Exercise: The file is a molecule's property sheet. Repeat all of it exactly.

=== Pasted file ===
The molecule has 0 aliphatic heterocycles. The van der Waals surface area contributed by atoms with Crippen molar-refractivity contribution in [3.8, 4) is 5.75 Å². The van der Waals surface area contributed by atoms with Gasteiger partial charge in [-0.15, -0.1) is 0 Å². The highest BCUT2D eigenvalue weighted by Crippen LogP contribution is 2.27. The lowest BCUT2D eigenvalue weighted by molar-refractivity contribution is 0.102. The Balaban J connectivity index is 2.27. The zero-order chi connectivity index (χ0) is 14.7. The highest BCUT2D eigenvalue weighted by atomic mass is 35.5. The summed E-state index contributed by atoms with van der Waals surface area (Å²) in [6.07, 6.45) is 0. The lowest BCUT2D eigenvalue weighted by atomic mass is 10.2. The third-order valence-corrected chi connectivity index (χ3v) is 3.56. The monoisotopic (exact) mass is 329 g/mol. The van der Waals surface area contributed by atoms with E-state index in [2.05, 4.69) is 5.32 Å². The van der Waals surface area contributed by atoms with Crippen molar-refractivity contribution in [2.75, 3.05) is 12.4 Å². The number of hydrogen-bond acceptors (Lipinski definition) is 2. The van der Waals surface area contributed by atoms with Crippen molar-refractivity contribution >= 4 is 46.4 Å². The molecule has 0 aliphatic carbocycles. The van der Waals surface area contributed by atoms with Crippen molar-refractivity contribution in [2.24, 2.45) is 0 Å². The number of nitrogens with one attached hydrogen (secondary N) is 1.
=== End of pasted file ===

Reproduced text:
The molecule has 0 aliphatic heterocycles. The van der Waals surface area contributed by atoms with Crippen molar-refractivity contribution in [3.8, 4) is 5.75 Å². The van der Waals surface area contributed by atoms with Gasteiger partial charge in [-0.15, -0.1) is 0 Å². The highest BCUT2D eigenvalue weighted by Crippen LogP contribution is 2.27. The lowest BCUT2D eigenvalue weighted by molar-refractivity contribution is 0.102. The Balaban J connectivity index is 2.27. The zero-order chi connectivity index (χ0) is 14.7. The highest BCUT2D eigenvalue weighted by atomic mass is 35.5. The summed E-state index contributed by atoms with van der Waals surface area (Å²) in [6.07, 6.45) is 0. The lowest BCUT2D eigenvalue weighted by atomic mass is 10.2. The third-order valence-corrected chi connectivity index (χ3v) is 3.56. The monoisotopic (exact) mass is 329 g/mol. The van der Waals surface area contributed by atoms with E-state index in [2.05, 4.69) is 5.32 Å². The van der Waals surface area contributed by atoms with Crippen molar-refractivity contribution in [2.75, 3.05) is 12.4 Å². The number of hydrogen-bond acceptors (Lipinski definition) is 2. The van der Waals surface area contributed by atoms with Crippen molar-refractivity contribution >= 4 is 46.4 Å². The molecule has 0 aliphatic carbocycles. The van der Waals surface area contributed by atoms with Crippen molar-refractivity contribution in [2.24, 2.45) is 0 Å². The number of nitrogens with one attached hydrogen (secondary N) is 1.